Skyview freshman sentenced for chemical incident
Boy, 14, also sentenced for selling marijuana
Originally published February 1, 2013 at 5:13 p.m., updated February 1, 2013 at 9:17 p.m.
A Skyview High School freshman was sentenced Friday to 15 days in Clark County Juvenile Detention for bringing a toxic mixture of chemicals to school on Jan. 24 and exposing other students and staff.
Nine people, including two adults and seven teenagers, had to be treated at Legacy Salmon Creek Medical Center for respiratory distress and were discharged the same day.
“It was supposed to be a joke,” said Deputy Prosecutor Rick Olson. “He was trying to be funny. He wasn’t trying to hurt anyone. Sometimes, kids do stupid things, and that was one of them.”
Court Commissioner Terry Vetter also sentenced the boy, 14, to an additional seven days in detention for selling marijuana in a separate Dec. 10 case.
The boy pleaded guilty to third-degree assault and reckless endangerment for the chemical exposure, and to delivery of a controlled substance for the marijuana sale.
In addition to confinement, the teen is required to do 64 hours of community service, do 12 months’ community supervision and pay about $400 in court fees, when the three sentences are totaled.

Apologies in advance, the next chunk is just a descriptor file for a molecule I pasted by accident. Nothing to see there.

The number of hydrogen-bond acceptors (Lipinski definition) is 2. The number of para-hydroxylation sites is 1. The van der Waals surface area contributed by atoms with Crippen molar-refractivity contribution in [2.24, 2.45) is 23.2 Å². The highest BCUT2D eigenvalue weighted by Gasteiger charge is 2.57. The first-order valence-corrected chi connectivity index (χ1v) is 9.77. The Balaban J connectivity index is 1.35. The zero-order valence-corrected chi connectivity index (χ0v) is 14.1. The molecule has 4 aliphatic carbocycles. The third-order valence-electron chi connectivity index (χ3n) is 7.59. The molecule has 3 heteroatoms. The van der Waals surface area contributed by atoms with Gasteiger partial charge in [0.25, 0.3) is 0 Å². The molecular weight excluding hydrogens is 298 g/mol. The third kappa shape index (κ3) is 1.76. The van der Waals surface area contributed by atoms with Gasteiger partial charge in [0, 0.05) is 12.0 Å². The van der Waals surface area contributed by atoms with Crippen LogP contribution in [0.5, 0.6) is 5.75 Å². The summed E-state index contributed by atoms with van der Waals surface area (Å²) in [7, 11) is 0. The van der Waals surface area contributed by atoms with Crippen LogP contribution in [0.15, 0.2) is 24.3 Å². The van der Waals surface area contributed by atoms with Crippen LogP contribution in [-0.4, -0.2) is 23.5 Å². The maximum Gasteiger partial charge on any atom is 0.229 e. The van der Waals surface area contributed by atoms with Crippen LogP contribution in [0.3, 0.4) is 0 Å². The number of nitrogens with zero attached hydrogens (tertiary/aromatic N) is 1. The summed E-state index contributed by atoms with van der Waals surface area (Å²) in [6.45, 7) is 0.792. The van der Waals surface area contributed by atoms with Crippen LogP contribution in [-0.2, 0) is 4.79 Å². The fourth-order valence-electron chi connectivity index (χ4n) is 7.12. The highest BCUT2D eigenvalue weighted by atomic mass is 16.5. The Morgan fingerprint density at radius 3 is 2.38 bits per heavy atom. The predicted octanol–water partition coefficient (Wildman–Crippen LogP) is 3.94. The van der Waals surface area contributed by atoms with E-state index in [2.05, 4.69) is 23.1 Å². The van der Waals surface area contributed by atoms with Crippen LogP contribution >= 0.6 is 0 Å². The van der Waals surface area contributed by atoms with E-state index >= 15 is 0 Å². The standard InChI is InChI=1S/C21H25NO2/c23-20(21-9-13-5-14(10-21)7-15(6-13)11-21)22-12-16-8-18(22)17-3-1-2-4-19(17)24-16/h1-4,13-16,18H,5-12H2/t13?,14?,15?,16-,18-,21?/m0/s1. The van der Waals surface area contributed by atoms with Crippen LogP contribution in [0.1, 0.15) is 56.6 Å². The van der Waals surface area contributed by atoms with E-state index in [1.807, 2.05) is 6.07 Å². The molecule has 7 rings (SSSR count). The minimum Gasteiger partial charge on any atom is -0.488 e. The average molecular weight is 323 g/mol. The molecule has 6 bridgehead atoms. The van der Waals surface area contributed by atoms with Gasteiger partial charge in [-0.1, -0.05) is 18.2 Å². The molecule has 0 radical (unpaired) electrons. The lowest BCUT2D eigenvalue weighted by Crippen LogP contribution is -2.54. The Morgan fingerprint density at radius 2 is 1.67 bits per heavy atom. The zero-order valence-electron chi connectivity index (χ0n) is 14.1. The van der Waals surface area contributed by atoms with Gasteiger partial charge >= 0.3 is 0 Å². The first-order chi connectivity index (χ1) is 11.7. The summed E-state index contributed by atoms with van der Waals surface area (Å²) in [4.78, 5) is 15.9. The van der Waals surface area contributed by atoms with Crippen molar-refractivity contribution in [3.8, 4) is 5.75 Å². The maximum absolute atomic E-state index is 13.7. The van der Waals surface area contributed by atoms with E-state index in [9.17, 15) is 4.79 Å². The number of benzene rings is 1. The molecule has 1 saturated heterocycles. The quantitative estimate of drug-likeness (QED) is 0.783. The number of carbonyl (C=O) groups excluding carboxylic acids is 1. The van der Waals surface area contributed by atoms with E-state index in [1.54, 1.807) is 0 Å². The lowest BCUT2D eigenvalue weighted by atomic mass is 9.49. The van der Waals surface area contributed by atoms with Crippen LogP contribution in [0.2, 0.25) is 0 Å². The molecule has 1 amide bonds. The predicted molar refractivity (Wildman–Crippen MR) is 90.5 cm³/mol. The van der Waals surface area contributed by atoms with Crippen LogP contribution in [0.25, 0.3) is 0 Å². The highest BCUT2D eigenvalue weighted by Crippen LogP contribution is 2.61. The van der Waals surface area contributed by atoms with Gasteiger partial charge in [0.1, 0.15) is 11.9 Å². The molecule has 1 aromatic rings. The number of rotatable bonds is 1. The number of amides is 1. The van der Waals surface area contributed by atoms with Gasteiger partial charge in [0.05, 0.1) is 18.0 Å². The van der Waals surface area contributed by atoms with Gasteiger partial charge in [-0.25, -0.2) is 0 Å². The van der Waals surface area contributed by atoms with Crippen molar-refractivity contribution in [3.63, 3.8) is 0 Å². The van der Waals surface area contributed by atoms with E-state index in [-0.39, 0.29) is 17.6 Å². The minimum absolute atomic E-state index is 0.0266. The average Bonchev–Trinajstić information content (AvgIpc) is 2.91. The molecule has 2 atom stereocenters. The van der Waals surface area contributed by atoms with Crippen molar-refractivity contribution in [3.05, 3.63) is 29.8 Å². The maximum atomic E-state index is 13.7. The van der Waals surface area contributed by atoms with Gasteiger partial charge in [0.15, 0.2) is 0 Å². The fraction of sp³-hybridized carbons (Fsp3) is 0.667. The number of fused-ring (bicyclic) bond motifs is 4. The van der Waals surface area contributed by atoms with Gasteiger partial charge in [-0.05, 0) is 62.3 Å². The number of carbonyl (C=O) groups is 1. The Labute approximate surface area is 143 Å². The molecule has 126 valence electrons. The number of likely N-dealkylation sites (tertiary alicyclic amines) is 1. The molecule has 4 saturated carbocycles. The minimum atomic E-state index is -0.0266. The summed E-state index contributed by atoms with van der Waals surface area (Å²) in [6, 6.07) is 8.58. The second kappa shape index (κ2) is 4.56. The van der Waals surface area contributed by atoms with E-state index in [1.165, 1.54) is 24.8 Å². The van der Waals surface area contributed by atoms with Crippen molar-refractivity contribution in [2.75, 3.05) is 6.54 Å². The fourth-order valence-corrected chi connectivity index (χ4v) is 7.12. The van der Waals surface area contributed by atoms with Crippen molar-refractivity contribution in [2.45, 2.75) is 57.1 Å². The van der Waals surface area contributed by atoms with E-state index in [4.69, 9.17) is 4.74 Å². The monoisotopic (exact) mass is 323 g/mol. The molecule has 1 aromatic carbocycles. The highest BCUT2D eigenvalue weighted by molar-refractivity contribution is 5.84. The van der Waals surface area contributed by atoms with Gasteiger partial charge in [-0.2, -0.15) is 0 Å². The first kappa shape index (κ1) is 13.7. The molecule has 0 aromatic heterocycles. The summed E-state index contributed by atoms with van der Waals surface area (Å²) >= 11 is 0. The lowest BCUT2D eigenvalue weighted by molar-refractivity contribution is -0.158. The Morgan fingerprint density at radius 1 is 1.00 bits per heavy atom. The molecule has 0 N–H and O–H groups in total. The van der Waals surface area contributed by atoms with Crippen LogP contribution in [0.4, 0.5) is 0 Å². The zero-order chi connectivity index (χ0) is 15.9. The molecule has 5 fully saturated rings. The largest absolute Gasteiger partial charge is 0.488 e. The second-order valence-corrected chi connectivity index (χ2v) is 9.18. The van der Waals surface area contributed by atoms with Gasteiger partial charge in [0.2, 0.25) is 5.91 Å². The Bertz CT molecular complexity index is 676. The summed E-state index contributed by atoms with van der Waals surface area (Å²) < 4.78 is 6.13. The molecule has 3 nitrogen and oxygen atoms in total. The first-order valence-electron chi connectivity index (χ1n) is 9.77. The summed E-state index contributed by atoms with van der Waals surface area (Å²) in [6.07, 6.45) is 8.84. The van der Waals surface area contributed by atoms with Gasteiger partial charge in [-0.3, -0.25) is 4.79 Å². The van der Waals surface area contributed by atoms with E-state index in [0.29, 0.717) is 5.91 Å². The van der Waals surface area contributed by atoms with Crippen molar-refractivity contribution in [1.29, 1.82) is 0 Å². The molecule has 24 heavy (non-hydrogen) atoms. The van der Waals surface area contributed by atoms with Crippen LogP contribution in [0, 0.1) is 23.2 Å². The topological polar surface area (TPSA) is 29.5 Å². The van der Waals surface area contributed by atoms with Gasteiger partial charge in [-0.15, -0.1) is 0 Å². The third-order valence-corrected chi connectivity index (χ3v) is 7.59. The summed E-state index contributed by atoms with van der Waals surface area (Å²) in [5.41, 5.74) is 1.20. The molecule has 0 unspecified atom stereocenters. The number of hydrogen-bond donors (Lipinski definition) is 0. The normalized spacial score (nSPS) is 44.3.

Court records indicate the boy apparently mixed bleach and ammonia in a container at home and brought it to the high school. He asked two students in a second-period class to inhale the concoction. One of the students pushed the container away, causing it to spill on a third student, according to the Clark County Sheriff’s Office. The spill exposed others to the noxious fumes.
A hazardous materials team from the Vancouver Fire Department was called in. Sheriff’s deputies investigated the incident and arrested the boy.
Vancouver Public Schools officials ordered an emergency expulsion of the boy.
The school wing where the classroom is located was evacuated, but school remained in session, according to school officials.
Bleach mixed with ammonia produces toxic gases that can irritate eyes, skin and the respiratory system. It also can eat away mucous lining in the lungs.
Patty Hastings contributed to this story.